The ‘bitter’ truth

THERE ARE two words that best describe chocolate: sinfully scrumptious.

And while its good old plain version is enough to send most on a sugar binge, the incredible variety of its flavours, textures and combinations are sure to tempt even those who rarely experience a sweet tooth.

There’s just nothing as delicious as mint chocolate to end a savoury meal or some gooey death by chocolate cake with milk tea. But just like all other great tasting goodies, excessive consumption of chocolate isn’t going do a favour to your waistline. In fact, if you don’t want your love for chocolate to give you love handles, you need to check your sugar cravings and curb your consumption.

However, every few months a new ‘scientific’ research highlights the health benefits of chocolate and thus coaxes us into jettisoning our restraint. The latest one that’s been making headlines reveals that chocolate might actually lower the risk of stroke in men.

These findings follow a stockpile of former research that makes us feel a tad less guilty about chocolate consumption. Not only does chocolate supposedly cut down the risk of coronary disease and diabetes, if we are to believe existing studies, it can also help us lose weight!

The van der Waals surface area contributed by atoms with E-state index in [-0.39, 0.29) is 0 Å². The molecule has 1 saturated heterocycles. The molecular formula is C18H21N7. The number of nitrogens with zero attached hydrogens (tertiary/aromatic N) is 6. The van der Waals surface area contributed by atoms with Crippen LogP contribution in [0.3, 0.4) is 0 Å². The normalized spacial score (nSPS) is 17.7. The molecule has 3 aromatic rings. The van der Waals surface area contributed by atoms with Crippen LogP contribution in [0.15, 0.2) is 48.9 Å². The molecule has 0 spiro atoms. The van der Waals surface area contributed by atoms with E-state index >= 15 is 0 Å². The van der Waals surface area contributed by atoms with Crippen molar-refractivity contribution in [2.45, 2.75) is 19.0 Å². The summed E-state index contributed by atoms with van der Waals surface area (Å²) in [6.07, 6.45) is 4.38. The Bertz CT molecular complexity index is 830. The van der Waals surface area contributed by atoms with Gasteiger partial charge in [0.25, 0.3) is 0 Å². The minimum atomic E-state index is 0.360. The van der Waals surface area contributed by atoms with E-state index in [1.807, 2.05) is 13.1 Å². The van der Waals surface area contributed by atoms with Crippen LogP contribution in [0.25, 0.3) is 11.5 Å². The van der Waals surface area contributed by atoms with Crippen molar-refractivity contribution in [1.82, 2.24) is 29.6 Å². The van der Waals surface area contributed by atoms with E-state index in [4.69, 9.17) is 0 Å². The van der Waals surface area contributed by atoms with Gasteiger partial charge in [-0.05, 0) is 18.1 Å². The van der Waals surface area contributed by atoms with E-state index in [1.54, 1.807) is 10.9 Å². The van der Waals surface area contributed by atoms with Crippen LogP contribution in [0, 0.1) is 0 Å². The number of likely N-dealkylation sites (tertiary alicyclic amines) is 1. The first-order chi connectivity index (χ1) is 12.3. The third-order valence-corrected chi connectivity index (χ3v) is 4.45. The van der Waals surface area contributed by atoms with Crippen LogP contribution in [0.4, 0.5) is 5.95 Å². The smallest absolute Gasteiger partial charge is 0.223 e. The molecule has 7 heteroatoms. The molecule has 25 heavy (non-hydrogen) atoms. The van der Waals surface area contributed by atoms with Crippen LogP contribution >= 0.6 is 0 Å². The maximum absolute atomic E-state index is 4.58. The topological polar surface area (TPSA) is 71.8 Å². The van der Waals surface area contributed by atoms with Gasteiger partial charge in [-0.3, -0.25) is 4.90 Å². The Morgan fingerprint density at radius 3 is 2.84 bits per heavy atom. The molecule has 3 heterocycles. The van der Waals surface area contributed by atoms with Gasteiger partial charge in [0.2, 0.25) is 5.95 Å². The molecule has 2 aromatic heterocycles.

But before you gorge on a generous slab of chocolate to supposedly take advantage of its health benefits (but mostly enjoy its wonderful taste), here are a few facts for you.

It’s true that chocolate can be healthy, but it’s the dark variety — bitter in taste and low in sugar — that you need to go for if you are the health conscious type. Regular milk chocolate is loaded with refined white sugar, which is stored in the body as fat and is also highly carcinogenic.

Moreover, studies that highlight the benefits of chocolate, produce uncertain results. Probability is actually the key factor in most of this research— chocolate ‘may’ cause weight loss, it ‘may’ reduce the incidence of coronary disease. So don’t delude yourself into believing that a leaner figure or a healthy heart is just a chocolate chip cookie away.

Besides, the spate of research on the wonderful health benefits of chocolate sounds a tad dubious. One cannot help think that chocolate manufacturers might be funding this investigation to make us indulge more in their sweet treats. So this is the ‘bitter’ truth: The way to health is certainly not as delectable as studies on chocolate make it sound.

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